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Joint replacement surgery

Joint replacement surgery is the removal of a damaged joint and the insertion of a new joint. The doctor may suggest a joint replacement to improve your life. Joint replacement can relieve pain and help you move and feel better.

Hips and knees are most often replaced. Other joints that can be replaced include the shoulders, fingers, ankles, and elbows.

The new connection can be made of plastic, metal or ceramic parts. Sometimes the surgeon will not remove the entire joint, just replace or repair the damaged parts. Types of new joints include:

  • Cemented joints: more commonly used in older people who move less and in people with "weak" bones. The cement will hold the new joint to the bone.
  • Uncemented joints: Often recommended for younger, more active people and those with good bone quality. It may take longer to heal because bone takes longer to grow and attach to it.
  • Hybrid Replacements: Use both methods to keep the new joint in place.

Complications

New technology and advancements in surgical techniques have significantly reduced the complications of joint replacements. If problems arise, most of them can be treated. Possible problems are:

  • Infection. Areas in the wound or around the new joint can become infected. It can happen while you are still in the hospital or after you go home. It can happen even years later. Minor infections in the wound are usually treated with drugs. Deep infections may require a second surgery to treat the infection or replace the joint.
  • Blood clots. If your blood moves too slowly, it can form lumps of blood called clots. If pain and swelling develop in your legs after hip or knee surgery, blood clots may be the cause. The doctor may recommend medications to thin your blood or special stockings, exercises, or boots to help your blood move more quickly. Contact your doctor right away if you notice swelling, redness, or pain in your leg after leaving hospital.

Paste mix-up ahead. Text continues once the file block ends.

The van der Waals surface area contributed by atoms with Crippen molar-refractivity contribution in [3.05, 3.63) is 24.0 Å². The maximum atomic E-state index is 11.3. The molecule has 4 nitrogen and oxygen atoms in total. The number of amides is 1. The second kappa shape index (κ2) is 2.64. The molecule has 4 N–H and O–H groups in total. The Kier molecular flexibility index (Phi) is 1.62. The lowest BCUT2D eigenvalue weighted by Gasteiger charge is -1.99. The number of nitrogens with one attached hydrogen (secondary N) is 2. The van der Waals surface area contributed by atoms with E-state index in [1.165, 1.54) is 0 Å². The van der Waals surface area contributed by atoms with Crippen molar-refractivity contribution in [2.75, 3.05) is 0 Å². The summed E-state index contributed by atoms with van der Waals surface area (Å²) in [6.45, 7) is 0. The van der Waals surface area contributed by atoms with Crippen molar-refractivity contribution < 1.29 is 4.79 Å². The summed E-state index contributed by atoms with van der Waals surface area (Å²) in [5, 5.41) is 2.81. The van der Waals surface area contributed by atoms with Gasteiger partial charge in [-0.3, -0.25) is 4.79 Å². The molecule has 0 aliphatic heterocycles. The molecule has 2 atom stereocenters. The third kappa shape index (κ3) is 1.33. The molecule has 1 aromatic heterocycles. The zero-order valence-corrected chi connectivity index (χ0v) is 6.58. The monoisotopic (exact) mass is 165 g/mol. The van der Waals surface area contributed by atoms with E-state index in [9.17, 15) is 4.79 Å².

• Loosening. The new joint can come loose and cause pain. If the loosening is bad, you may need another surgery to reattach the joint to the bone.
  • Dislocation. Sometimes, after a hip or other joint replacement, the ball of the prosthesis can come out of the socket. In most cases, the hip can be corrected without surgery. A brace can be worn for a while if dislocation occurs.
  • Wear. Some wear and tear can be found with all joint replacements. Too much wear can help cause loosening. The doctor may need to operate again if the prosthesis comes loose. Sometimes the plastic can wear thin and the doctor can replace the plastic and not the entire joint.
  • Nerve and blood vessel injury. Nerves near the replaced joint can be damaged during surgery, but this does not happen often. Over time, the damage often improves and can disappear. Blood vessels can also be injured.

Moving your new joint and getting your muscles strong again will reduce pain, increase flexibility and improve movement.

Life after surgery

With knee or hip surgery , you will likely need to stay in the hospital for a few days. If you are an older adult or have additional disabilities, you may need to spend several weeks in an intermediate care facility before you go home. You and your team of doctors determine how long you stay in the hospital.

After a hip or knee replacement, you will often be standing or walking on the day of surgery. Inat first you walk with a walker or crutches. You may experience temporary pain in the new joint because your muscles are weak from not using them. Your body is also healing. The pain can be managed with medication and should go away in a few weeks or months.

Physical therapy can begin the day after surgery to strengthen the muscles around the new joint and help you regain movement in the joint. If you have your shoulder joint replaced, you can usually start exercising the same day of your surgery! A physical therapist will help you with gentle range of motion exercises. Before you leave the hospital, your therapist will show you how to use a pulley machine to flex and extend your arm.

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